A few hours passed before the Griffin crossed over the edge of the Hohes Venn, which was known in English as the High Fens. It was was a modest-sized area comprised of rich, thick forests and swampy moorland occupying the eastern portion of Belgium. Jim had described it as a rain-swept region, often covered with dark gray clouds stacked high one atop the other. These sat angrily above the fens, drawn into a knotted storm front. Combined with sporadic bursts of chilled winds in between a torrent of rain in summer and deep snow in winter, it was foreboding at best to visit.
Gray mist broke against the prow of the Brass Griffin while the ship cut through the dark clouds above the fens. A light rain washed against the deck and ran down in thin sheets along the ship’s sides. Below, between the ship and the bottom-most layer of clouds, lightning rolled and danced in the gray darkness. Farther down from that, rain fell in torrents onto the moors and forests below.
Hunter walked out of the doorway from the officers’ cabins and adjusted his long coat against the thick mist in the air. With a brief nod of greeting to a passing crew member, he crossed the deck towards the starboard of the vessel where Krumer stood peering into the wall of storm clouds.
“Any sign?” The captain asked curiously.
“Aye. She just came into view.” Krumer pointed to a break in the thunderclouds.
Nestled three miles above ground among the storm clouds and floating amid the wind was the High Fens Relay Station. Four rigid-frame weathered gas bags, each 400 feet in length, held aloft a large platform that was shaped as a wide circle. Off the circle were numerous stubby piers thrust outward like spokes from a wheel. These were the docking areas for visiting airships delivering food or repair materials to the station’s maintenance crews, or for docking space for airships needing a temporary safe haven to wait out a storm or make repairs.
Beyond the docks stood a handful of weather-beaten two-story warehouses, a small building for a dock master and the five story, main building of the relay itself. All of the buildings were wood-framed structures that had lightweight walls of Douglas Fir and sealed plaster. Some were even layered in thin sheets of copper or aluminum for some added protection against hail or bullets. This had obviously been needed at some time in the past, given the few dents in the metal that could be seen even at a distance.
On all the buildings, a dozen or more lightning rods projected upward to occasionally harvest the stray bolt of lightning for the station’s batteries. In the middle of the entire structure stood a collection of four, one-story tall turbines that channeled air through the top and out below the station. This, along with a series of smaller propellers spaced along the underside, helped to steady the entire assemblage.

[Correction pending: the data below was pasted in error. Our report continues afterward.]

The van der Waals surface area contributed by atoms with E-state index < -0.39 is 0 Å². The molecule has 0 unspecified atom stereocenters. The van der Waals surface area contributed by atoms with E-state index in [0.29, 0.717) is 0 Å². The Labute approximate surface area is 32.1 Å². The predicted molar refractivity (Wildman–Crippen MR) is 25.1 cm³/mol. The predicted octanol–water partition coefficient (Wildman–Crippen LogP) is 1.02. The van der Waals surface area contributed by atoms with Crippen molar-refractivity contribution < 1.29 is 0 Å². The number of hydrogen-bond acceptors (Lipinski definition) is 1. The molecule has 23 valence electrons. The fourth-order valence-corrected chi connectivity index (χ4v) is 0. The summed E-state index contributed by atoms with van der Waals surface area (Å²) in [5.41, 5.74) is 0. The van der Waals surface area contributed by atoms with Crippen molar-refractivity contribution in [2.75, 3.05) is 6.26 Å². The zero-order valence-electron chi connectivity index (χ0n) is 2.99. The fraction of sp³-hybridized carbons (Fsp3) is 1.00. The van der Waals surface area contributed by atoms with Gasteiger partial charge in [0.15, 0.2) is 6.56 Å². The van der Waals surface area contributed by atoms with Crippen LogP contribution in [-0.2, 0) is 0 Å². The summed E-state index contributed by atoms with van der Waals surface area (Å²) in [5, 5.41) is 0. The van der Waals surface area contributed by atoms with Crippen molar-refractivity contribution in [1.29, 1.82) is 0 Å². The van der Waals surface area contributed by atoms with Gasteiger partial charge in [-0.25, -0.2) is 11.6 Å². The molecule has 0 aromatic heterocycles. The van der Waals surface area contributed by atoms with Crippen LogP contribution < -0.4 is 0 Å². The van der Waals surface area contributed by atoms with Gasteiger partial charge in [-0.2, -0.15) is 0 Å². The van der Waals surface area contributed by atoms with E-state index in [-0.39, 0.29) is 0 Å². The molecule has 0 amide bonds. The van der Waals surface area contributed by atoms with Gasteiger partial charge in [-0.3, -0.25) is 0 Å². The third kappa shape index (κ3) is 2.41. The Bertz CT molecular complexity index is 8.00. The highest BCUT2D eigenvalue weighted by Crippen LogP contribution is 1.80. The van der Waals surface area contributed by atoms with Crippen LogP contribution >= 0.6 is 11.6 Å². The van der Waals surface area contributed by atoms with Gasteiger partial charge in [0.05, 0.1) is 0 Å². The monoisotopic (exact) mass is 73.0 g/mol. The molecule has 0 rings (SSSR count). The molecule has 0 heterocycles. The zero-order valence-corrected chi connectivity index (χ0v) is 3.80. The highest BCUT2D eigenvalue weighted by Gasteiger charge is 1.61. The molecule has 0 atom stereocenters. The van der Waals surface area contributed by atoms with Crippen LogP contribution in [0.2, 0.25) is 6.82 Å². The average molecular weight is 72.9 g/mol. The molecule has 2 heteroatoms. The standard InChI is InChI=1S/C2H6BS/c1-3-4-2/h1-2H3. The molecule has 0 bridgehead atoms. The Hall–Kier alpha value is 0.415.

Hunter squinted at the station, then frowned in thought. “Odd.”
Krumer looked over at the captain. “What is?”
“That.” Hunter pointed towards the station. “These are the correct coordinates?”
“Aye, As correct as I can make them.”
“Where is everyone then?” Hunter asked aloud. “We’re within view, yet we’ve not been challenged as to our purpose here. There should be dock crews at least milling about. I see no one.” Then as an afterthought he added, “Adonia, what have you gotten yourself into?”
Krumer chuckled. “Or what has she done?”
The captain gave his first mate a wry glance. “Indeed.”
Over by the main mast, William dropped a coil of newly repaired rope next to a storage box. “If’n ya ask me, looks as quiet as a tomb.”
“Hm, morose choice of words, William.” Krumer replied.
“Although accurate.” Hunter interjected. “Something’s amiss. William, stow that rope and open the opti-telegraphic. See if anyone is awake over there.”
“Aye, Cap’n.” William quickly finished storing the rope in the wooden box and raced off to the meeting room that adjoined the officer cabins where the opti-telegraphic was stored.
“If there is a soul about, they should reply.” The captain paused a moment then looked up towards the ship’s wheel. “Mr. Tonks.” He said almost casually but firmly.
“Cap’n?” Came the reply from above.
“Bring us around. It would behoove us to check the entire station before jumping to conclusions. It’s not like we can see through the station itself.” Hunter explained.
Tonks inclined his head in a small nod then pulled the wheel to his right. “Aye, Cap’n, comin’ around.”